How to Reset Motherboard

You probably don’t want to have to do this very often, but you have to reset your motherboard. It needs to always come about as a consequence of the process of diagnosing a significant issue associated with your gear. To put it simply, you will need to reset the BIOS in order to reset your motherboard. When you turn on a computer, the most fundamental part of the operating system that is used is called the BIOS, and it is responsible for initializing the hardware. When a piece of hardware, such as a graphics card, ceases to operate properly or when freshly installed gear cannot be detected or used, it is frequently necessary to do a reset on the motherboard. For instance, if you recently overclocked your CPU and subsequently began seeing troubles, it is essential to reset the BIOS so that it can be configured properly going forward.

Resetting the motherboard is the only certain method to get it back to the condition it was in when it was first installed. The fact that it is difficult and you run the danger of placing the motherboard into the red led condition, from which it is almost impossible to recover, indicates that it should be used only as a last option. Don’t worry, however; my step-by-step instruction will be simple to understand, and I’ll make sure to simplify wherever it’s necessary to break down any complicated technological jargon.

Some Important Motherboard Terminologies That You Should Know 

The following terms will be used regularly in the forthcoming procedures; so, it is preferable to learn them now. They will simply add to the confusion later on, which I do not desire.


The BIOS is one piece of technology that has become associated with a motherboard. BIOS is an abbreviation for Basic Input/output System. The BIOS is essentially a smaller version of the operating system installed on your PC, only it is just for the motherboard.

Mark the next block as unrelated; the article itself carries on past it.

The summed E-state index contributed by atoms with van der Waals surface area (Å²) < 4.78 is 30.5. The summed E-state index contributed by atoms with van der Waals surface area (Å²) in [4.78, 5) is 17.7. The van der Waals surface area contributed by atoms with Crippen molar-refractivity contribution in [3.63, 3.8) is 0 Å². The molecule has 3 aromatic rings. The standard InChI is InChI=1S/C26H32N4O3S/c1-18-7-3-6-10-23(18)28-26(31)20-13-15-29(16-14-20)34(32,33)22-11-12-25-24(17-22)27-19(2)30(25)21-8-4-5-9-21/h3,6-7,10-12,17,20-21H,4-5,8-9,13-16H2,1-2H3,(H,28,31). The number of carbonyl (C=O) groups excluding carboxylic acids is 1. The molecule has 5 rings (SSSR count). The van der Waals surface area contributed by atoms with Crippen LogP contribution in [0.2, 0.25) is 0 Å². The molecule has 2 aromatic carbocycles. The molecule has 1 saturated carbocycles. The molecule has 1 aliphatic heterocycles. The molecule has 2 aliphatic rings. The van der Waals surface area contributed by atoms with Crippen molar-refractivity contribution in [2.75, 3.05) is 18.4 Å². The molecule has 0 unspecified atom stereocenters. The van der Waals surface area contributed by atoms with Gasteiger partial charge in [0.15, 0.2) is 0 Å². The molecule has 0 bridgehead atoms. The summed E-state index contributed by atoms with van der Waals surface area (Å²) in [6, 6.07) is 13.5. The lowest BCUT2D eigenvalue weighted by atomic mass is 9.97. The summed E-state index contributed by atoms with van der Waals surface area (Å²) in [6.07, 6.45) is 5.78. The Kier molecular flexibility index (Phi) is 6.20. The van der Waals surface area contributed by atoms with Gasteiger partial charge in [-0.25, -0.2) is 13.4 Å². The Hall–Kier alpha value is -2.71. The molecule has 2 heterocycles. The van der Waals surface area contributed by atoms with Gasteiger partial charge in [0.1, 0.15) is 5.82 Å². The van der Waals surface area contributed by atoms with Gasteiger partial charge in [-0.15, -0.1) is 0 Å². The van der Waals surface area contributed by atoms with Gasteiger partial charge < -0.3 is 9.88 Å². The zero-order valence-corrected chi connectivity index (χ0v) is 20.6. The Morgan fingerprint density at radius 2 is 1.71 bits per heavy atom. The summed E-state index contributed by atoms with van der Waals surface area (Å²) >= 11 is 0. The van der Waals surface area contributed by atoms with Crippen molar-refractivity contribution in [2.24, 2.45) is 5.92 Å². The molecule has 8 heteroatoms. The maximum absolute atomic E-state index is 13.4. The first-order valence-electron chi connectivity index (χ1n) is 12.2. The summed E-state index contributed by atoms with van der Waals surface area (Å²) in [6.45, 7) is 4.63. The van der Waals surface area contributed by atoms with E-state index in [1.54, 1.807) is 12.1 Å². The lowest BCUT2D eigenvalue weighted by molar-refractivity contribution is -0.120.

The BIOS’s job is to serve as a bridge between the motherboard’s hardware and software; hence, it is charged with providing users with information and control over specific parts of the motherboard’s hardware. Simply put, the BIOS acts as a middleman between your motherboard’s hardware and you. Of course, hardware cannot function efficiently without software, therefore the BIOS serves as software for the motherboard. A motherboard’s hardware, for example, may support overclocking, but it cannot choose the overclock settings on its own. This is when the BIOS enters the picture. It allows users to adjust the overclock and applies the final settings to the hardware.


POST, or Power on Self-Test, is a BIOS sub-branch that examines the settings of the motherboard at startup. It is responsible for detecting any hardware errors when the computer boots, ensuring that the computer is in proper working order. If there is a problem with the PC during startup, the POST will guarantee that it is acknowledged by beeping. I’m not sure whether you’ve heard them, but the beeps on startup indicate that the POST utility is in use. These noises are crucial in diagnosing a faulty motherboard. I have a post on how to examine a faulty motherboard in which POST identification is an integral approach. You may look it up if you want to learn more about POST in general.